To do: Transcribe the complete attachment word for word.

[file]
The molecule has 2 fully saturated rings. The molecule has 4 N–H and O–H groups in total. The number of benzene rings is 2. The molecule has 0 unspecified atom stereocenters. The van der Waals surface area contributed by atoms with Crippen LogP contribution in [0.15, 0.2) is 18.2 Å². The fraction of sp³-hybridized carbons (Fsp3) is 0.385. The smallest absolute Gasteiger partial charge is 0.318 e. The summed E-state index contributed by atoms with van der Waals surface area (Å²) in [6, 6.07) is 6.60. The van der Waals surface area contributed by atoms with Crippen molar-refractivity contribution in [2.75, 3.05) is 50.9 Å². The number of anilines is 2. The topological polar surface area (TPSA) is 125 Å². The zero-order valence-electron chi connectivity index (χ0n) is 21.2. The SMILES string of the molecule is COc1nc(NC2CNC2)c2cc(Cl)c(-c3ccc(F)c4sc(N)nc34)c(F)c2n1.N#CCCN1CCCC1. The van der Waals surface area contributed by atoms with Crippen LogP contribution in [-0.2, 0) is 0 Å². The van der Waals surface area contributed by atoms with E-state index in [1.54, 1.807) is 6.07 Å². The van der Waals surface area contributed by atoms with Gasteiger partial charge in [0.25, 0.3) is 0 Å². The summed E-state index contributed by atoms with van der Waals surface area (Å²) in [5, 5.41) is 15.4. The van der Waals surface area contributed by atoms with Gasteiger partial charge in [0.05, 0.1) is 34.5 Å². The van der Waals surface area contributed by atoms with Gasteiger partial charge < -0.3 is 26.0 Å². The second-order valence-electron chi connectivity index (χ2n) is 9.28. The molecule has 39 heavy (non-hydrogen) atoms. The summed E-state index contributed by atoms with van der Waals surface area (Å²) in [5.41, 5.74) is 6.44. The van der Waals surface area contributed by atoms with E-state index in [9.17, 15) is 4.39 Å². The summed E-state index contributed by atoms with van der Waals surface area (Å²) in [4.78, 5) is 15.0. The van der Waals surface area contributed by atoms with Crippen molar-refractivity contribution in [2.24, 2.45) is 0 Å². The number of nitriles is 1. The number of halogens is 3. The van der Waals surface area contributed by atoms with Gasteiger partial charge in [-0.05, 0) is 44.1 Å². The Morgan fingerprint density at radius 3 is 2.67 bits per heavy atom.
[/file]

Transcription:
The molecule has 2 fully saturated rings. The molecule has 4 N–H and O–H groups in total. The number of benzene rings is 2. The molecule has 0 unspecified atom stereocenters. The van der Waals surface area contributed by atoms with Crippen LogP contribution in [0.15, 0.2) is 18.2 Å². The fraction of sp³-hybridized carbons (Fsp3) is 0.385. The smallest absolute Gasteiger partial charge is 0.318 e. The summed E-state index contributed by atoms with van der Waals surface area (Å²) in [6, 6.07) is 6.60. The van der Waals surface area contributed by atoms with Crippen molar-refractivity contribution in [2.75, 3.05) is 50.9 Å². The number of anilines is 2. The topological polar surface area (TPSA) is 125 Å². The zero-order valence-electron chi connectivity index (χ0n) is 21.2. The SMILES string of the molecule is COc1nc(NC2CNC2)c2cc(Cl)c(-c3ccc(F)c4sc(N)nc34)c(F)c2n1.N#CCCN1CCCC1. The van der Waals surface area contributed by atoms with Crippen LogP contribution in [-0.2, 0) is 0 Å². The van der Waals surface area contributed by atoms with E-state index in [1.54, 1.807) is 6.07 Å². The van der Waals surface area contributed by atoms with Gasteiger partial charge in [0.25, 0.3) is 0 Å². The summed E-state index contributed by atoms with van der Waals surface area (Å²) in [5, 5.41) is 15.4. The van der Waals surface area contributed by atoms with Gasteiger partial charge in [0.05, 0.1) is 34.5 Å². The van der Waals surface area contributed by atoms with Gasteiger partial charge < -0.3 is 26.0 Å². The second-order valence-electron chi connectivity index (χ2n) is 9.28. The molecule has 39 heavy (non-hydrogen) atoms. The summed E-state index contributed by atoms with van der Waals surface area (Å²) in [5.41, 5.74) is 6.44. The van der Waals surface area contributed by atoms with E-state index in [9.17, 15) is 4.39 Å². The summed E-state index contributed by atoms with van der Waals surface area (Å²) in [4.78, 5) is 15.0. The van der Waals surface area contributed by atoms with Crippen molar-refractivity contribution in [2.24, 2.45) is 0 Å². The number of nitriles is 1. The number of halogens is 3. The van der Waals surface area contributed by atoms with Gasteiger partial charge in [-0.05, 0) is 44.1 Å². The Morgan fingerprint density at radius 3 is 2.67 bits per heavy atom.